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A joint research project between Aalto University School of Business, in Finland and

Center for the Studies of Information Resources, in China explored the impact of smartphone use on a number of indicators: academic performance, sleep, nomophobia (fear of being unavailable to mobile phones), and behaviour.

In celebration of International Hummus Day (May 13, 2024) we are honouring the amazing chickpea (also called garbanzo beans).  

Chickpeas are rich in vitamins, minerals, and fiber. They are also high in protein, making them an excellent option for vegan and vegetarian dishes. One can of ready-to-use chickpeas usually costs under $2.00, and a bag of dried chickpeas (enough for several meals) is around $3.00.

There are close to 5 billion smartphone users worldwide (Statista, 2024). The average person spends 4 hours a day on their phone (Statista, 2023), and almost half of all smartphone users describe themselves as having a smartphone addiction (Ratan et al., 2022). Unsurprisingly, almost all university students have a smartphone (Huey & Giguere, 2023). In people aged 25 and under, 25% of them meet the criteria for problematic smartphone usage (Sohn et al., 2019).

It’s March and the sounds of Spring are in the air. By sounds of Spring, we mean the excessive honking of geese as they return from their winter vacays. Watch your step. 

As we head into the weekend and one of the most celebrated holidays around the world (St Patrick’s Day), it is a great time to talk about substance use health. 

Whether it’s green beer, regular beer, tobacco, caffeine, cannabis, or illicit drugs, substances are a fact of life.  In Canada, it is estimated that 78% of people over the age of 15 regularly use substances of some kind. With substances playing a consistent role in our lives, it’s important that we develop healthy relationships with them.

Substance use and mental health concerns among graduate students has been growing for some time. Allen, et al. (2017) explored how mental health symptoms and substance use varies between professional doctoral (engineering and business), academic doctoral (arts and behavioral science), and master’s students.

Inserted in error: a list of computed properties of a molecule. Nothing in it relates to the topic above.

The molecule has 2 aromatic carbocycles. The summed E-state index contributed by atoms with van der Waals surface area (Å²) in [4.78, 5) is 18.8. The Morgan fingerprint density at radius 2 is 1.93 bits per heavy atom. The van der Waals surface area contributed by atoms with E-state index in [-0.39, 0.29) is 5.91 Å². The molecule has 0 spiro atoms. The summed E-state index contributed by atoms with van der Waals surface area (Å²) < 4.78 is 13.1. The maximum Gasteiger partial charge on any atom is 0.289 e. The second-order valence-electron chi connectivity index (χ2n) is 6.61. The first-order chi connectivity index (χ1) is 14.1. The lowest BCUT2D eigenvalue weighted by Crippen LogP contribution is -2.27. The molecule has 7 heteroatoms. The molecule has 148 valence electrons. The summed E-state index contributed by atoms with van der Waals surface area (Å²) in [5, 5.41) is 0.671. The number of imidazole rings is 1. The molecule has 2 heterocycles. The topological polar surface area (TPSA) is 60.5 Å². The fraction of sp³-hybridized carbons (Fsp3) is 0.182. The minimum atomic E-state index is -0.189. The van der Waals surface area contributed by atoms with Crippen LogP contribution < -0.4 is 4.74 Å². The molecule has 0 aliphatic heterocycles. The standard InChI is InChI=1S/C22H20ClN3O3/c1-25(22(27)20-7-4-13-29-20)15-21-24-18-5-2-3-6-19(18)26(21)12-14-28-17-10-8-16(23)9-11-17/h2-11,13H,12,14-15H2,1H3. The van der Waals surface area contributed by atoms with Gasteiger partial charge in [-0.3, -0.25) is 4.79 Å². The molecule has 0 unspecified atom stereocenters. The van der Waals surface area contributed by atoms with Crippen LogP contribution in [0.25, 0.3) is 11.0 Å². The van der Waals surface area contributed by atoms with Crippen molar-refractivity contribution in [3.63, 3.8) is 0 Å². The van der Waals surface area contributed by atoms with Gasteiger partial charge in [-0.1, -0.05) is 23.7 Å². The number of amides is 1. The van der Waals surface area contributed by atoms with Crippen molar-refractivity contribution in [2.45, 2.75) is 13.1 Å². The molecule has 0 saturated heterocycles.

Concerns about the impacts of imposter phenomenon on students and employees in higher education has been the focus of concern (and research) for some time. In recent years, the narrative around imposter phenomenon has begun to change. In this month’s newsletter, we will explore historical perspectives as well as the changing narrative around imposter phenomenon.

It’s Valentine's Day -- the perfect time to talk about sexual health! No this isn’t your cringe high school health class; however, most of us feel somewhat bashful about discussing sexual health. Because of the embarrassment and stigma about sexual health, many people delay seeking treatment resulting in larger and more impactful problems. 

This month, our spotlight shines on a pivotal piece of research that delves into the sexual and reproductive health experiences of international students in Western universities. Authored by a dedicated team from the College of Nursing at the University of Saskatchewan, Canada, the study presents a critical literature review spanning over two decades of research. It uncovers the challenges international students face, from language barriers to navigating healthcare systems and cultural differences, highlighting the gap in comprehensive sexual health knowledge and the reliance on informal sources for information.

Wednesday, February 14, 2024

Employee Burnout in Higher Education

"Here’s a quote I once heard from a priest: If you don’t want to burn out, stop living like you’re on fire.” -Brene Brown

The term “burnout” was first introduced in 1974 by American psychologist Herbert Freudenberger to describe the consequences of severe stress and high ideals in human professions (social workers, teachers, nurses, police officers, physicians, etc.). Freudenberger defined burnout as “the extinction of motivation or incentive, especially where one's devotion to a cause or relationship fails to produce the desired results” (1974). In 1989, Byrne and Hall explored the impacts of the three dimensions of burnout (exhaustion, depersonalization/cynicism, and reduced personal accomplishment) on teachers, including university instructors, as well as the work-related stress factors that contribute to burnout. Byrne and Hall found that a combination of personal traits and organizational factors directly contributed to feelings of burnout.  

Research dating back to 1989 (possibly further) identified concerns about increasing employee stress levels occurring in higher education. As a result of the pandemic, numerous new studies on faculty burn-out have been initiated. A recent qualitive study by Koster and McHenry (2023) analyzed narrative comments on a survey assessing burnout and well-being to identify factors that contributed to faculty feelings of disengagement and exhaustion.